Help for Motherless Daughters
Experts say motherless daughters can cope by making a lifelong connection with their departed mom.
Turning 42 this year was difficult for Hope Edelman. What made it hard was not the usual stuff, such as living in a youth-obsessed culture or watching her daughters, 6 and 10, growing older and taller before her eyes.
Hope's own mother died at age 42, losing her battle with breast cancer. Edelman was just 17. As a pioneer in researching and writing about motherless daughters, Edelman knows now that many women who have lost their mothers begin to worry about their own life expectancy when they reach the age at which their mothers died. She wrote the groundbreaking book, Motherless Daughters: The Legacy of Loss, published in 1994 and reissued in paperback in 2006, as well as other books on the topic.
She knew exactly what to expect, and still this year was difficult. "Forty-two has been very emotional," she tells WebMD.
Getting over the birthday at which their mother died is not the only issue motherless daughters face as they navigate becoming an adult without a mother's help. Celebrating their graduation, wedding, and the arrival of their babies, in particular, leaves many with a gnawing sense of emptiness, because they naturally expected their mother to be a part of all that.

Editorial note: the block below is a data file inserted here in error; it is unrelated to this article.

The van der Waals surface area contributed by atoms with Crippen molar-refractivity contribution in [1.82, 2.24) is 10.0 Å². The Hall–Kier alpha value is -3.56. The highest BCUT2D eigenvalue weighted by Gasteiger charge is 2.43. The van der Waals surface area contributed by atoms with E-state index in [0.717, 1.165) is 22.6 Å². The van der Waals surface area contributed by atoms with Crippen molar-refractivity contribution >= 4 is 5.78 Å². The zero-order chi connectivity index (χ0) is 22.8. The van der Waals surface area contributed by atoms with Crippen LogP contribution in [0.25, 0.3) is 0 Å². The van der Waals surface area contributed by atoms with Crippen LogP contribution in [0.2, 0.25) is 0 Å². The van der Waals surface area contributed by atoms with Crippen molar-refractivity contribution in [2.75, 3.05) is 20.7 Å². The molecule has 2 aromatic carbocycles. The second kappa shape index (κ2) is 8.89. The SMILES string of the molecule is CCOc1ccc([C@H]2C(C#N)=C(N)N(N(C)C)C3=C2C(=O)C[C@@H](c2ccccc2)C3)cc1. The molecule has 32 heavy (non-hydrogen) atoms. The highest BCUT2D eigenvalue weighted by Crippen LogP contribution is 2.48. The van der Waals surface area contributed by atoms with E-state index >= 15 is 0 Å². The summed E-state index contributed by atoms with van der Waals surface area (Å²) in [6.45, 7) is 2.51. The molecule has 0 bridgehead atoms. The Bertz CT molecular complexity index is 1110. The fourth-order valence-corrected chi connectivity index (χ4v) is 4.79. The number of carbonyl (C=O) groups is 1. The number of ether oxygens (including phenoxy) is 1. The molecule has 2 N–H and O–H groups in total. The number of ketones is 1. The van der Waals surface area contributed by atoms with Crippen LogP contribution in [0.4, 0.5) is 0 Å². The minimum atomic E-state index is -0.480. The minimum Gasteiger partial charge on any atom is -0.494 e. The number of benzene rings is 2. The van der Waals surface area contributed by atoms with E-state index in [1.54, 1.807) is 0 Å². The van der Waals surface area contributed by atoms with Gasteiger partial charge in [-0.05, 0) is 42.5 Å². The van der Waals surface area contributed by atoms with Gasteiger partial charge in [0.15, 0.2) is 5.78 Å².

The good news: As writers like Edelman and growing numbers of therapists focus more intently on these women, they've discovered ways to help them not just cope, but thrive. Gone is the concept, for instance, of taking a year to grieve and then getting on with life. Instead, motherless daughters are encouraged to keep a lifelong connection with their departed mothers, whatever that means to them and in whatever way they are comfortable doing that.
Helping Motherless Daughters
When Edelman first talked about her book topic, it was novel. Since her first book was published, a few others with similar titles have been published, support groups for motherless daughters have mushroomed across the country, and more therapists and counselors have begun to focus on the issues.
"There have been motherless daughters since the beginning of time," says Therese Rando, PhD, a clinical psychologist who directs The Institute for the Study and Treatment of Loss in Warwick, R.I. "But Hope wrote about it in such a powerful way that she not only told her story, but identified the issues of growing up without a mother. She struck an extremely important chord."
Most books and other resources are aimed at helping women and girls who lost their mothers before adulthood. But there are now also groups aimed at helping women who lose their mothers as adults. They, too, may need help to pick up the pieces and resume their own roles, which often include mothering.